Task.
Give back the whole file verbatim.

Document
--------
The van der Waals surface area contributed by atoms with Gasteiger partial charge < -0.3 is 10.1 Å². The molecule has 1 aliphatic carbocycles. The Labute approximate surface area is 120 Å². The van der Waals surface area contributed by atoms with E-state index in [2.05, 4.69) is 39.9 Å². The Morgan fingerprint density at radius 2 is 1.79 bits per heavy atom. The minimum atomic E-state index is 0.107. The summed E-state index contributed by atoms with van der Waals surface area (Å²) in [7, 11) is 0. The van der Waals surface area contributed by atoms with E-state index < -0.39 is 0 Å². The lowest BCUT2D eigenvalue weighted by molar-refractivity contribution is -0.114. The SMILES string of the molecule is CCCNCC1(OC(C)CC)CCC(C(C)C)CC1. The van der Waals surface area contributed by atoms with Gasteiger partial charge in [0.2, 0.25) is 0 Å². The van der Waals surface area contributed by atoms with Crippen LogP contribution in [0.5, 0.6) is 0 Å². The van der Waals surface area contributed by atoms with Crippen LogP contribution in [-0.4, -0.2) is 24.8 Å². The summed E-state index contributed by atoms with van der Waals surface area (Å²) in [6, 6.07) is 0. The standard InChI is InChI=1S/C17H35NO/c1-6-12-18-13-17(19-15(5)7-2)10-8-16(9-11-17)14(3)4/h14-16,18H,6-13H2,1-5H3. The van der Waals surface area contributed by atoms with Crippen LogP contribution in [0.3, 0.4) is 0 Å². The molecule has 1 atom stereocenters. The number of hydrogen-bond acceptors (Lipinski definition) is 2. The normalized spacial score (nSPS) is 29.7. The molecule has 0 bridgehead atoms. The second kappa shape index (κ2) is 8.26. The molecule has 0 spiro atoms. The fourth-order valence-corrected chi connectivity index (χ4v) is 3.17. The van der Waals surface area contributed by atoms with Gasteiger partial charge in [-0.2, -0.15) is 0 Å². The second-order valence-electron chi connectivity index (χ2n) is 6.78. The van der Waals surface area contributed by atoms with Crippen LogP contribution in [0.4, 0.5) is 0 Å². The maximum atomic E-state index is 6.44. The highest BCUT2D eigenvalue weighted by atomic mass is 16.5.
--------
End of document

The van der Waals surface area contributed by atoms with Gasteiger partial charge < -0.3 is 10.1 Å². The molecule has 1 aliphatic carbocycles. The Labute approximate surface area is 120 Å². The van der Waals surface area contributed by atoms with E-state index in [2.05, 4.69) is 39.9 Å². The Morgan fingerprint density at radius 2 is 1.79 bits per heavy atom. The minimum atomic E-state index is 0.107. The summed E-state index contributed by atoms with van der Waals surface area (Å²) in [7, 11) is 0. The van der Waals surface area contributed by atoms with E-state index < -0.39 is 0 Å². The lowest BCUT2D eigenvalue weighted by molar-refractivity contribution is -0.114. The SMILES string of the molecule is CCCNCC1(OC(C)CC)CCC(C(C)C)CC1. The van der Waals surface area contributed by atoms with Gasteiger partial charge in [0.2, 0.25) is 0 Å². The van der Waals surface area contributed by atoms with Crippen LogP contribution in [0.5, 0.6) is 0 Å². The van der Waals surface area contributed by atoms with Crippen LogP contribution in [-0.4, -0.2) is 24.8 Å². The summed E-state index contributed by atoms with van der Waals surface area (Å²) in [6, 6.07) is 0. The standard InChI is InChI=1S/C17H35NO/c1-6-12-18-13-17(19-15(5)7-2)10-8-16(9-11-17)14(3)4/h14-16,18H,6-13H2,1-5H3. The van der Waals surface area contributed by atoms with Crippen LogP contribution in [0.3, 0.4) is 0 Å². The molecule has 1 atom stereocenters. The number of hydrogen-bond acceptors (Lipinski definition) is 2. The normalized spacial score (nSPS) is 29.7. The molecule has 0 bridgehead atoms. The second kappa shape index (κ2) is 8.26. The molecule has 0 spiro atoms. The fourth-order valence-corrected chi connectivity index (χ4v) is 3.17. The van der Waals surface area contributed by atoms with Gasteiger partial charge in [-0.2, -0.15) is 0 Å². The second-order valence-electron chi connectivity index (χ2n) is 6.78. The van der Waals surface area contributed by atoms with Crippen LogP contribution in [0.4, 0.5) is 0 Å². The maximum atomic E-state index is 6.44. The highest BCUT2D eigenvalue weighted by atomic mass is 16.5.